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HaT

Set 8021

Roman Cavalry

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All figures are supplied unpainted    (Numbers of each pose in brackets)
Stats
Date Released 1999
Contents 12 mounted figures and 12 horses
Poses 4 poses, 2 horse poses
Material Plastic (Medium Consistency)
Colours Tan and Gold
Average Height 24 mm (= 1.73 m)

Review

Punic War Roman cavalry is not well documented, so we cannot be sure of their appearance. However the cavalry were recruited from the upper class, which could afford horses, and probably already owned and could ride them. Consequently, they would have been well equipped.

The four poses in this set wear a variety of costume as you would expect. Several helmet types are shown, each with its own arrangement of decoration. Two of the figures wear a mail shirt and the rest have 'muscle' cuirasses. The latter is probably more likely to have been seen in the first Punic War, whereas the former was the norm in the second and third.

The javelin, spear and sword mix is authentic, although the swords seem rather too short and all the weapons are somewhat simplified. Cavalry swords were noticeably longer than the infantry ones as their reach needed to be greater for a mounted man. All shields are part of the man rather than separate, and are of the two types normally associated with Roman cavalry of the republic. Two are of the 'Greek' style, with a central boss and a reinforcing spine, while the remainder are simple circular shields with an inner ring. This second is something of a mystery, since it would seem to be of the old parma equestris type, which was a round shield with a central boss or design - we found no evidence for the inner ring. It is thought that the Greek style was the most common, so perhaps three of the four poses should have been given such a shield.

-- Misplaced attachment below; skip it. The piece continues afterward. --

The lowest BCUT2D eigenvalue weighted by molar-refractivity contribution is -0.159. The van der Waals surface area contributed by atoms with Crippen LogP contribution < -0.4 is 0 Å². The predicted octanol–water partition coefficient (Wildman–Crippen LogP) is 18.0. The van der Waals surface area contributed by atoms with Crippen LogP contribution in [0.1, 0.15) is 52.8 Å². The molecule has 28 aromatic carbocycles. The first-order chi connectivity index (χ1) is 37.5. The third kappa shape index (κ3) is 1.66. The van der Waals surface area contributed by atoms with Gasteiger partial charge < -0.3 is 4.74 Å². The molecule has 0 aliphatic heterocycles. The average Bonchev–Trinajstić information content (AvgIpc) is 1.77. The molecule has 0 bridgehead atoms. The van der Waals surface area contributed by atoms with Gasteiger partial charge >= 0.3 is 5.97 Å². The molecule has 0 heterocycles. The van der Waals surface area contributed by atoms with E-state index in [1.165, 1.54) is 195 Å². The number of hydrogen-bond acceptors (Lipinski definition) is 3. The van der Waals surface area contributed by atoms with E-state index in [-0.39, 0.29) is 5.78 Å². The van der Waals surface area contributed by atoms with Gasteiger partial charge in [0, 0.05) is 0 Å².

The two horses are nicely sculpted, and include a cloth but no saddle in the modern sense, which is correct for the period. However we did not like the first pose, with both left legs on the ground and both right well in the air.

Some elements of detail are missing, such as the means by which the men are holding their shield. The casting is average, with some flash round the seam, but nothing too serious. Textures such as the mail are nicely realised. The poses are quite flat, and every man has a nice straight back, so not particularly exciting figures to look at.

This is a fair set but fails to impress when compared to later products such as the set from Zvezda.


Ratings

Historical Accuracy 9
Pose Quality 7
Pose Number 6
Sculpting 8
Mould 8

Further Reading
Books
"Armies of the Carthaginian Wars 265-146 BC" - Osprey (Men-at-Arms Series No.121) - Terence Wise - 9780850454307
"Armies of the Macedonian and Punic Wars" - Wargames Research Group - Duncan Head - 9780950029948
"Greece and Rome at War" - Greenhill - Peter Connolly - 9781853673030
"Republican Roman Army 200-104BC" - Osprey (Men-at-Arms Series No.291) - Nick Sekunda - 9781855325982
"The Complete Roman Army" - Thames & Hudson - Adrian Goldsworthy - 9780500051245

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